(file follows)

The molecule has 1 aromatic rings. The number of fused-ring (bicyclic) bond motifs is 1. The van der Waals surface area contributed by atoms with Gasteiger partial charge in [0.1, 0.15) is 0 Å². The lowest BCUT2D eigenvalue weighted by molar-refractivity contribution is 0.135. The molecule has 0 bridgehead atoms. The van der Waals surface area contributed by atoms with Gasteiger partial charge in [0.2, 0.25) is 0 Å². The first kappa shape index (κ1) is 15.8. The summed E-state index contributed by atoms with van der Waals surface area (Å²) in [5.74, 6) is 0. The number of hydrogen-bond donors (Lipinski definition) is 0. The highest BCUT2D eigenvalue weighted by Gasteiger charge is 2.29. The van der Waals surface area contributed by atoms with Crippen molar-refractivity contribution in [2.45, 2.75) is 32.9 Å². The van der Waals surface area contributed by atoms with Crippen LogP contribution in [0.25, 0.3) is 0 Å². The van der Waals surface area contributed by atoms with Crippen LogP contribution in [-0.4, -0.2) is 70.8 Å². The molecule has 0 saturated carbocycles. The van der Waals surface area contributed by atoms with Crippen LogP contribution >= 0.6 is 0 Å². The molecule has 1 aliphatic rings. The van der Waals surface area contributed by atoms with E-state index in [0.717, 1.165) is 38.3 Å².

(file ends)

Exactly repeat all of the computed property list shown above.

The molecule has 1 aromatic rings. The number of fused-ring (bicyclic) bond motifs is 1. The van der Waals surface area contributed by atoms with Gasteiger partial charge in [0.1, 0.15) is 0 Å². The lowest BCUT2D eigenvalue weighted by molar-refractivity contribution is 0.135. The molecule has 0 bridgehead atoms. The van der Waals surface area contributed by atoms with Gasteiger partial charge in [0.2, 0.25) is 0 Å². The first kappa shape index (κ1) is 15.8. The summed E-state index contributed by atoms with van der Waals surface area (Å²) in [5.74, 6) is 0. The number of hydrogen-bond donors (Lipinski definition) is 0. The highest BCUT2D eigenvalue weighted by Gasteiger charge is 2.29. The van der Waals surface area contributed by atoms with Crippen molar-refractivity contribution in [2.45, 2.75) is 32.9 Å². The van der Waals surface area contributed by atoms with Crippen LogP contribution in [0.25, 0.3) is 0 Å². The van der Waals surface area contributed by atoms with Crippen LogP contribution in [-0.4, -0.2) is 70.8 Å². The molecule has 0 saturated carbocycles. The van der Waals surface area contributed by atoms with Crippen LogP contribution >= 0.6 is 0 Å². The molecule has 1 aliphatic rings. The van der Waals surface area contributed by atoms with E-state index in [0.717, 1.165) is 38.3 Å².